And finally … on this day in 1803, the US purchased the Louisiana Territory from France. We spent $15 million — and more than doubled the size of our nation.
“06880” reader Olga Olha Kyrychenko writes:
I am a Ukrainian, American, Odessian and Westporter, all at the same time. This is my story.
My family left our home in Odessa and came to United States about 2 years ago. Back in Ukraine my husband had an office job as a tariff broker. I was raising our 2 sons, preparing to return to my career in telecommunications.
We thought we had a good life, but we also had a feel it could be over. It was scary to leave all behind and come to the US, but we did it for our boys, for the future, for a better life. We embraced the American dream so many seek.
We arrived in the US in the middle of the COVID pandemic with no language, jobs, or home of our own. Even though it has not been an easy journey, we were incredibly grateful to begin a new life in such a diverse and compassionate community as Westport.
Within a week my husband joined a construction crew, even though he had no idea how to handle tools. I have been helping our boys with the cultural transition and learning English. Not long ago, I began babysitting to contribute to our family income.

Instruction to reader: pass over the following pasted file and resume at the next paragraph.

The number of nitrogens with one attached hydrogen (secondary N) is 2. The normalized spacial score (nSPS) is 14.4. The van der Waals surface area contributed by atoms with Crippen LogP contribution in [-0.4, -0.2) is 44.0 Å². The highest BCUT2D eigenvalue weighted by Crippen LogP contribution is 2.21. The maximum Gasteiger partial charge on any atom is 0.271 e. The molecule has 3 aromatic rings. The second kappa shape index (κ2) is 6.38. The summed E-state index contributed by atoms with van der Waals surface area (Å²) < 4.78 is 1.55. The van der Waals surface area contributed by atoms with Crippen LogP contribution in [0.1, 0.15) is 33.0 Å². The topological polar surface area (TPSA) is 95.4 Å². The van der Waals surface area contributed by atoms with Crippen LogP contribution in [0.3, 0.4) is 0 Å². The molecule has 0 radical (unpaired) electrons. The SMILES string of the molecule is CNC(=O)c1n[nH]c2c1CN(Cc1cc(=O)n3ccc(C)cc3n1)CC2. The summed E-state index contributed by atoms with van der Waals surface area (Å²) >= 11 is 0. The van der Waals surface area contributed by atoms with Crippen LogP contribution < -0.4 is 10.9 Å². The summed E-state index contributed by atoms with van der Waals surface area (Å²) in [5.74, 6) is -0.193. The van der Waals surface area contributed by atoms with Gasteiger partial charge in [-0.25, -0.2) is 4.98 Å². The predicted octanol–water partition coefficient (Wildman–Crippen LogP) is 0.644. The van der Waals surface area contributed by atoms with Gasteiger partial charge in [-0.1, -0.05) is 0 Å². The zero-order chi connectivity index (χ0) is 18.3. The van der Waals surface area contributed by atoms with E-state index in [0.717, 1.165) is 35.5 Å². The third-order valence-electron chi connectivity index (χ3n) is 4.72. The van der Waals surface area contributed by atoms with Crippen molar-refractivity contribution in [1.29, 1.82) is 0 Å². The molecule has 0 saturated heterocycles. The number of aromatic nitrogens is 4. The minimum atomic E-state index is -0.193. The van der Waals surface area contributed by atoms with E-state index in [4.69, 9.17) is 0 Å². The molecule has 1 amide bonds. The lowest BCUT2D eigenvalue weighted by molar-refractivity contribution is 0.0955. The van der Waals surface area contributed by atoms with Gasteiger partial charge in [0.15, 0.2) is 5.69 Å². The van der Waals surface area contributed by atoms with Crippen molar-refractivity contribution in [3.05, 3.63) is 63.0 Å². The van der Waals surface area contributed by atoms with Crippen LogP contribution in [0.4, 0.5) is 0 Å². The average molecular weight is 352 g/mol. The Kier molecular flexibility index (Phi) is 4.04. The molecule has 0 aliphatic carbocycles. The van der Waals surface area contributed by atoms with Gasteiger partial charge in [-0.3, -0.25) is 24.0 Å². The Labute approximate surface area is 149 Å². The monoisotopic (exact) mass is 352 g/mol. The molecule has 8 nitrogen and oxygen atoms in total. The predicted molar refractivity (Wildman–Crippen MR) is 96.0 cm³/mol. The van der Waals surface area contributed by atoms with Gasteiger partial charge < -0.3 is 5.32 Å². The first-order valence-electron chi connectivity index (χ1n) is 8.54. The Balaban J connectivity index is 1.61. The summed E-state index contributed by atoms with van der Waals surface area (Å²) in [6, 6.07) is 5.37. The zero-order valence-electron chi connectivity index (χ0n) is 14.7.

As challenging as it has been for us, we struggled to accept that our home, Ukraine, would be engulfed in war soon after our departure. Our families have been forced to leave their homes and communities, and lost all sense of safety and security. Their children live in constant fear and confusion. We have been trying to help them any way we could.
As if navigating these events weren’t enough, on April 23 we found ourselves staring at our own home in Odessa being televised on fire, and posted on every social media platform. It was destroyed when an errant missile slammed into the side of our apartment building.
You may have seen the news that a little baby girl and her family died in that building. They were our neighbors.
More people died who the news did not cover. Even more are out of their homes. Close to 200 people don’t have a place to live.
Our hearts are breaking for our neighbors whose lives were lost or changed, and for the reality of homelessness for our nephew and his girlfriend who miraculously escaped.
We consider ourselves lucky to be here and alive, and desperately want to help in any way we can. But we have very limited resources. With humility, we ask you to please consider donating anything you can. This money will go directly to the families of the victims, and toward rebuilding a place we used to call our home.
Please click here for the link to a GoFundMe page I started.
Thank you, and God bless!
(Hat tip: Elena Shmonina)